An experiment can, from a practical point of view, be considered deterministic only if the variation of outcomes decreases with decreased perturbations in experimental conditions (at least when they are small enough). The opposite of deterministic is normally phrased as stochastic or chaotic. Throwing dice can, therefore in practice, only be described probabilistic. Note that the outcome from dice throwing has no direct physical meaningful expectation value (3.5). There is similarly no guarantee that the mean value of results from cell assays has a direct biological interpretation since the result may be considered stochastic and multi-modal with unlikely outcomes “between” different modes. The average of values from measurements of single cells in a cell assay may also not reflect the average over several experiments.

Several authors address variability among individual cells in clonal populations. Sources of the variability are the proximity to an inductive signal from a neighboring cell, their lineage, oncogenic lesions, natural differences in protein levels, cell-cycle state and epigenetic differences (Rubin, 1990; Elowitz et al., 2002; Rieder and Maiato, 2004; Weaver and Cleveland, 2005; Losick and Desplan, 2008; Huang, 2009; Spencer and Sorger, 2011; Fromion et al., 2013). Although, interline and intraline variation is expected in cancer cell populations, cell fate decisions do not appear to be genetically predetermined, because sister cells can undergo different cell fates (Gascoigne and Taylor, 2008). Variability may also result from noise in gene expression (Elowitz et al., 2002; Losick and Desplan, 2008; Raychaudhuri et al., 2008; Spencer et al., 2009).

Stochasticity requires both a means to generate noise but at the same time mechanisms to stabilize decisions reached in response to it. Noise alone is insufficient to create binary switches between alternative cell fates and therefore mechanisms to amplify fluctuations are necessary to stabilize one choice or another (Losick and Desplan, 2008). Stochastic choices can make cells autonomous and cell fate decisions may be independent of other nearby cells.

If cells affect each other during an experiment, the assay may not be “ergodic” due to collective effects. Ergodicity is a central term in mathematical statistics and it is often implicitly assumed in many experimental settings. The assumption can mean that the average over individuals in a cell population due to a bulk treatment reflects the average over many cell assays. Interactions between cells may make this assumption unrealistic and can in principle make averages of measures from different assays not directly meaningful. It is well known that simple ways of interactions between individuals can lead to complex collective behavior in higher organisms (for example flocking). There should be no reason to assume “simpler” statistics for cells.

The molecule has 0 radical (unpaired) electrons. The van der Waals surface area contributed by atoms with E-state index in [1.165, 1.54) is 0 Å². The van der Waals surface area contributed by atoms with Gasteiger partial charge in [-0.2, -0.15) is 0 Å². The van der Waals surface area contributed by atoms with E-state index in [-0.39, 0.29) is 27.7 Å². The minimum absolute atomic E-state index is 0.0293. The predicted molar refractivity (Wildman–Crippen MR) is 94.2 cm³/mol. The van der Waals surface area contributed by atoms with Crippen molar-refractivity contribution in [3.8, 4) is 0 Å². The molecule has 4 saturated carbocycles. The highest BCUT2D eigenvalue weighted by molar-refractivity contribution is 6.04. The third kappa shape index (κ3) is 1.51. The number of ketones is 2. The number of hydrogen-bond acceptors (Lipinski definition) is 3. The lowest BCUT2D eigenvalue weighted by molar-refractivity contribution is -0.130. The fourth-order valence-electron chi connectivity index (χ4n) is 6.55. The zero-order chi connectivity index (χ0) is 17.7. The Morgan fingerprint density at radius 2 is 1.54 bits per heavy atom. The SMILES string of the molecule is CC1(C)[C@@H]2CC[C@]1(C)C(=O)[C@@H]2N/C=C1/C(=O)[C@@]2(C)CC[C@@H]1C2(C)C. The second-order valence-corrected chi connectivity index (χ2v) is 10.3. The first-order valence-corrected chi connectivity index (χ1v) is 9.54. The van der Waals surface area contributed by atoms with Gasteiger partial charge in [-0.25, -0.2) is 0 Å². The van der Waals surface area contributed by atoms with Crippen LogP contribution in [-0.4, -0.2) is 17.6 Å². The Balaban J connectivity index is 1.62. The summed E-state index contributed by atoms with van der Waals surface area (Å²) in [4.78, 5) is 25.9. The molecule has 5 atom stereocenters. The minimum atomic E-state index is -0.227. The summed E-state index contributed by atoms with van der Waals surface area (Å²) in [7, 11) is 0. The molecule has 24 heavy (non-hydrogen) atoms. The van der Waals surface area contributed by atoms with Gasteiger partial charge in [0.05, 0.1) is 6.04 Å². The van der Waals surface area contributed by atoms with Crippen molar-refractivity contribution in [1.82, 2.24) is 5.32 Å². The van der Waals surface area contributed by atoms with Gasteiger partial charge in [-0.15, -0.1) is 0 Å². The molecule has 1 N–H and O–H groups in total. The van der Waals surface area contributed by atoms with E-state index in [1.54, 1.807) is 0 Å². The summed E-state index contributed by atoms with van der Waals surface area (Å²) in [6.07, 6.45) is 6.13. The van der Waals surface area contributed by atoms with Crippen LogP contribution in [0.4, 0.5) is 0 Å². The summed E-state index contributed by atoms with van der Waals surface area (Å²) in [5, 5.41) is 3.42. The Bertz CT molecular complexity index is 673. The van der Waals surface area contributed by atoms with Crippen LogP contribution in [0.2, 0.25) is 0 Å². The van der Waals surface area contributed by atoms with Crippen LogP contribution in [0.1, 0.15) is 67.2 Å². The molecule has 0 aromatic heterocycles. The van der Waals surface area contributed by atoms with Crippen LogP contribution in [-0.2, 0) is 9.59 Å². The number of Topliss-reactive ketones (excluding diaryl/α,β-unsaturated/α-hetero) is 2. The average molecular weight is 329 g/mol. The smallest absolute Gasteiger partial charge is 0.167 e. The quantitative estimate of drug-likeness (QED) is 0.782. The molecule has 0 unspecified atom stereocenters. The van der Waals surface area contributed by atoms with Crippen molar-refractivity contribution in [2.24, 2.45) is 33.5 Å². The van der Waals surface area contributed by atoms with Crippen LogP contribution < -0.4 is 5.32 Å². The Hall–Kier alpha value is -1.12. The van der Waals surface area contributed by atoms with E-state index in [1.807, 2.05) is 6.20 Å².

A major challenge is to identify what aspects of cellular variability bear significant biological meaning (Li and You, 2013). A variety of sources can induce diversity, which may presumably not be critical for its biological role. Variability may stem from redundant perturbations and a source of randomization can create variation in different mechanisms. It is unclear, however, to what extent and under what situations cellular mechanisms are used to exploit gene expression variability that can affect cell phenotype (Blake et al., 2006). Research on the yeast S. cerevisiae reveals that increased variability in gene expression can provide an evolutionary advantage. Blake et al. (2003) and Becskei et al. (2005) suggested that variation in the rates of transition between different states of promoter activity in the TATA box may play a role in determining the level of stochasticity in gene expression. The sequence of the TATA box can, therefore, enable cell–cell variability in gene expression being beneficial after an acute change in environmental conditions (Blake et al., 2006).